Hattiesburg’s midtown proposal set in motion at campus meeting
Published: Tuesday, March 19, 2013
Updated: Tuesday, March 19, 2013 00:03
As an eclectic mix of University of Southern Mississippi students and Hattiesburg residents looked on, the proposal that promises to forever change the identity of the Hub City made its much-anticipated public debut.
What began as a seven-day planning workshop in late November has quickly become a reality, as the Master Plan for Midtown Hattiesburg was revealed during a March 5 city council meeting at the Trent Lott Center on the campus of USM.
The project aims to provide the city with a mixed-use community district that combines an array of businesses, restaurants, entertainment venues and green space in the area just south of campus and west of Highway 49.
As the proposal approaches its initiation phase, the idea of a Hattiesburg Midtown has already provided a cultural shot in the arm to the Southern Miss community.
“I’m really excited because it’s going to open up Hattiesburg a lot more and make it more of a community,” junior public relations major Brandy Romig said. “This is going to make our school more appealing to potential students in a major way, and I’m excited to see how it turns out.”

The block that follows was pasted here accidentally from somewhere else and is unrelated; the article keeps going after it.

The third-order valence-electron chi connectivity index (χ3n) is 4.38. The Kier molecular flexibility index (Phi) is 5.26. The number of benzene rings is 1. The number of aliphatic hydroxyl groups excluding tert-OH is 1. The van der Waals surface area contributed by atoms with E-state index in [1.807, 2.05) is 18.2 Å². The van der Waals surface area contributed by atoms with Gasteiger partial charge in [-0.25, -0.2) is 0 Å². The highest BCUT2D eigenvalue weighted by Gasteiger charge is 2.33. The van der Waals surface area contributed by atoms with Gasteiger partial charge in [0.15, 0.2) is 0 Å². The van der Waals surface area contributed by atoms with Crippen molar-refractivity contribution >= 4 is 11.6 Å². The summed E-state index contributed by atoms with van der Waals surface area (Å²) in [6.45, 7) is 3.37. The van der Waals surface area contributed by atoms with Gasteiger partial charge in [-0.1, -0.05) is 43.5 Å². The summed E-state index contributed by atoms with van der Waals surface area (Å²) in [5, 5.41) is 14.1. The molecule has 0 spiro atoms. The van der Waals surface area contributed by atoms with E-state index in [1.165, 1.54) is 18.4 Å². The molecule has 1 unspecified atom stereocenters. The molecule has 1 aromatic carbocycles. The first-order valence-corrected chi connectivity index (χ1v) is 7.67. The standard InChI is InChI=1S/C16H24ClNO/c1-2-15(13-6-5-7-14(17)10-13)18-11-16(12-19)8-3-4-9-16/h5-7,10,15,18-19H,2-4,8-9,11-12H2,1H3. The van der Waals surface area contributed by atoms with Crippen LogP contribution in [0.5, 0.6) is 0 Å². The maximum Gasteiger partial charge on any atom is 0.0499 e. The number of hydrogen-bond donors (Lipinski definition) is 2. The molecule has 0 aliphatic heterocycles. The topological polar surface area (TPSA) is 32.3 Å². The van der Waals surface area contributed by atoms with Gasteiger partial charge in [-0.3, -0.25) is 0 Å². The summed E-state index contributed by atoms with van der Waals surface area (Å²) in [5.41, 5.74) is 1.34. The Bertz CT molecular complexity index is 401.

The area will also offer affordable student housing in the form of cottages, condominiums and apartments accessible to the university through a Hardy Street crosswalk. For those who prefer the scenic route, a trolley connection from Midtown to campus will also be available.
While Midtown is still years from completion, City Council President Kim Bradley is confident the project will progress at a successful rate.
“When we planned this originally it was always looked at as a five or 20 year plan before it really got any traction,” Bradley said. “But I really see permits being pulled for this area this year.”
The presentation was met with resounding support from Vice President of Student Affairs Joe Paul.
“When you look at the really classic American college campuses, they almost always have a district that’s adjacent to that college campus,” Paul said. “[The project] has tremendous potential to be truly transformative.”